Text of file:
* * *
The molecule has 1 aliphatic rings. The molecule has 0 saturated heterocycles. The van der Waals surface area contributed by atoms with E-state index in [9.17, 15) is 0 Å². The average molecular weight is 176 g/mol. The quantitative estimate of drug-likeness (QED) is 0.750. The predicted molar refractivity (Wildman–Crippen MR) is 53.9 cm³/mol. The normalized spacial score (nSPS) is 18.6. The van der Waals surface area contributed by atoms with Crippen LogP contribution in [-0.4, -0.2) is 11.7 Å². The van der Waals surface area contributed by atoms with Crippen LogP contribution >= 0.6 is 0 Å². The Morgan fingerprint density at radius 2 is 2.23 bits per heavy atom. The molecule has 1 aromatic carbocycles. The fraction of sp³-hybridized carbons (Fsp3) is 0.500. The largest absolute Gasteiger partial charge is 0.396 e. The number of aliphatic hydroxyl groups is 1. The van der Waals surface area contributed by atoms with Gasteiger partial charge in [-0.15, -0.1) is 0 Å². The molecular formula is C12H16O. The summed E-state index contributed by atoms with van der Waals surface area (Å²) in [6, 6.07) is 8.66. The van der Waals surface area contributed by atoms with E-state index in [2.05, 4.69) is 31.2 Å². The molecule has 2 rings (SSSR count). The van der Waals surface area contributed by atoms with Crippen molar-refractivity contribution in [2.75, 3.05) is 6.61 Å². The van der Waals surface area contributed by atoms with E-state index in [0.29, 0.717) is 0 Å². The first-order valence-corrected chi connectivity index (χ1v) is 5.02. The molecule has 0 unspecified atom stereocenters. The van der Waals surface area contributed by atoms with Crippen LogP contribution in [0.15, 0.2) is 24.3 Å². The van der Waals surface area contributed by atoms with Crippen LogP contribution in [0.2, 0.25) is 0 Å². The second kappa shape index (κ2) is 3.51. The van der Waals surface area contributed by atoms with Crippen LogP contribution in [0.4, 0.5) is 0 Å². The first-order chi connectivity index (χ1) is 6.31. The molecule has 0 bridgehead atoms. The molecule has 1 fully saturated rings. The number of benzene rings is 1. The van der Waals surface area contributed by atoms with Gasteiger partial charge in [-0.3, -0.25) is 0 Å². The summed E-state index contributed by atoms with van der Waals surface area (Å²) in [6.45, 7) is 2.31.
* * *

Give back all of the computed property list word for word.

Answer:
The molecule has 1 aliphatic rings. The molecule has 0 saturated heterocycles. The van der Waals surface area contributed by atoms with E-state index in [9.17, 15) is 0 Å². The average molecular weight is 176 g/mol. The quantitative estimate of drug-likeness (QED) is 0.750. The predicted molar refractivity (Wildman–Crippen MR) is 53.9 cm³/mol. The normalized spacial score (nSPS) is 18.6. The van der Waals surface area contributed by atoms with Crippen LogP contribution in [-0.4, -0.2) is 11.7 Å². The van der Waals surface area contributed by atoms with Crippen LogP contribution >= 0.6 is 0 Å². The Morgan fingerprint density at radius 2 is 2.23 bits per heavy atom. The molecule has 1 aromatic carbocycles. The fraction of sp³-hybridized carbons (Fsp3) is 0.500. The largest absolute Gasteiger partial charge is 0.396 e. The number of aliphatic hydroxyl groups is 1. The van der Waals surface area contributed by atoms with Gasteiger partial charge in [-0.15, -0.1) is 0 Å². The molecular formula is C12H16O. The summed E-state index contributed by atoms with van der Waals surface area (Å²) in [6, 6.07) is 8.66. The van der Waals surface area contributed by atoms with E-state index in [2.05, 4.69) is 31.2 Å². The molecule has 2 rings (SSSR count). The van der Waals surface area contributed by atoms with Crippen molar-refractivity contribution in [2.75, 3.05) is 6.61 Å². The van der Waals surface area contributed by atoms with E-state index in [0.29, 0.717) is 0 Å². The first-order valence-corrected chi connectivity index (χ1v) is 5.02. The molecule has 0 unspecified atom stereocenters. The van der Waals surface area contributed by atoms with Crippen LogP contribution in [0.15, 0.2) is 24.3 Å². The van der Waals surface area contributed by atoms with Crippen LogP contribution in [0.2, 0.25) is 0 Å². The second kappa shape index (κ2) is 3.51. The van der Waals surface area contributed by atoms with Crippen LogP contribution in [0.4, 0.5) is 0 Å². The first-order chi connectivity index (χ1) is 6.31. The molecule has 0 bridgehead atoms. The molecule has 1 fully saturated rings. The number of benzene rings is 1. The van der Waals surface area contributed by atoms with Gasteiger partial charge in [-0.3, -0.25) is 0 Å². The summed E-state index contributed by atoms with van der Waals surface area (Å²) in [6.45, 7) is 2.31.